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Feb. 13, 2020, 11:34 p.m. -  Znarf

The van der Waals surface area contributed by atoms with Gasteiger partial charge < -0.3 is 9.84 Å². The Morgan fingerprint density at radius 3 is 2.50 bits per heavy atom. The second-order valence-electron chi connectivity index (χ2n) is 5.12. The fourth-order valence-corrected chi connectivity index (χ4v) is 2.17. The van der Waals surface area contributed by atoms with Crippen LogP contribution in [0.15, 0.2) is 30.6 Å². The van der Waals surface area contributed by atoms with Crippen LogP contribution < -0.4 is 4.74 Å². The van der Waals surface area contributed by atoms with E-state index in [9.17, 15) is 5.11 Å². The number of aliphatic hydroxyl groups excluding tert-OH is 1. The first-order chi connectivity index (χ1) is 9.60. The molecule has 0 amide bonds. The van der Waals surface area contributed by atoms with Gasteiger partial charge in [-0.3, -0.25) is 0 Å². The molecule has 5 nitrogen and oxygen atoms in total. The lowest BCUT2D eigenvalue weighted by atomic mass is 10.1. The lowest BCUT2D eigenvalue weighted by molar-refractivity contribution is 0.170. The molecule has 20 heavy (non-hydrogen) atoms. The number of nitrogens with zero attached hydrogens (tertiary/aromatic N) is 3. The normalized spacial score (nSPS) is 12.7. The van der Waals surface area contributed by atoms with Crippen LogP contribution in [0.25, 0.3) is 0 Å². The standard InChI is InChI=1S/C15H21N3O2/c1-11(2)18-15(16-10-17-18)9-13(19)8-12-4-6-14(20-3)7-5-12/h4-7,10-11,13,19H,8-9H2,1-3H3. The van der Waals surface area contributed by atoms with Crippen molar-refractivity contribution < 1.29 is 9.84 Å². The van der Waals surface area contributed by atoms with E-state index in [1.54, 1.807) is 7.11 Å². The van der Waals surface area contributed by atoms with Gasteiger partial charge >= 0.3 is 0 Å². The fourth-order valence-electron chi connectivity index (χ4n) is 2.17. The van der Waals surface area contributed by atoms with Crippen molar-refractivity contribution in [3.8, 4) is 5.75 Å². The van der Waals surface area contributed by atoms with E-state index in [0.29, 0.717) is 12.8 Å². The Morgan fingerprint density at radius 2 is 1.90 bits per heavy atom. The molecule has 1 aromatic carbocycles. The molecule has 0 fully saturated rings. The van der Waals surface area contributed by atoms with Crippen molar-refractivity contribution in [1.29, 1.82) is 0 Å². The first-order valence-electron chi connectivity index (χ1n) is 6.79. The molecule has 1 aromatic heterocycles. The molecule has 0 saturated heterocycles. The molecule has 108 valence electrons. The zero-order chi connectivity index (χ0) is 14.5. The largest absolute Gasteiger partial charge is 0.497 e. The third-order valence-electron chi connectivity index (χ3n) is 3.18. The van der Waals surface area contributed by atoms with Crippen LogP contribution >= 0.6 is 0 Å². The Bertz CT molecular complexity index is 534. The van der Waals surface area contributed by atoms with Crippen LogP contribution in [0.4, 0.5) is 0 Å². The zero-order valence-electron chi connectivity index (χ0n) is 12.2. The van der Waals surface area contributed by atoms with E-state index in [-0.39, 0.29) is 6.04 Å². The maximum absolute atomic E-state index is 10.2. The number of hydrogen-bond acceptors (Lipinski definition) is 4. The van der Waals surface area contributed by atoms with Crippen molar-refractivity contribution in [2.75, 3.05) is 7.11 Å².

A friend of mine is working for and with Schwalbe. He is very resourceful and a tinkerer, the most nerdy (in a good way) biker I know. Rides with him turn the uphills into incredibly interesting and controversial discussions on nerdy bike topics. Tire compounds were the thing for many 2018 rides =) He was closely involved with the development and testing of the new ADDIX compounds a couple seasons back and tested all kinds of attributes and behaviors of different makes and compounds both in the lab and on the bike. If I sum up his findings (to my best ability) he stated that current soft compounds are massively better in varying temperature ranges than those from ten years ago. Like with car tires, wear and tear (knobs tearing out) will increase massively when you run winter tires in very hot temperatures. Also, summer tires will harden significantly below 7deg C. Maxxis recommended the 60a tires because of knobs tearing with soft compounds in winter. At the same time, grip will suffer because the compound hardens. A soft tire will feel pretty close to a harder compound below zero. But there seem to be big differences for different compounds. Oil viscosity vs. temperature seems to be a great analogy. In my experience you can feel those alleged differences at temperatures right around the freezing point of water or slightly above, when you have frozen soil, ice, mud and wet, slimy roots. Your super grippy tires will feel not that grippy at all.  Same trails, same tires, same rider and 5 degrees lower (everything's frozen solid) - you'll have loads of grip. (on BOTH soft and harder compound tires). All that is pretty theoretical - I'll happily run my Maxxis 3c MaxxTerra or Addix Soft tires front and rear all year round. Swapping tires is a little bit messy with sealant and the 2.5 Shorty WT works pretty okay in almost any condition.

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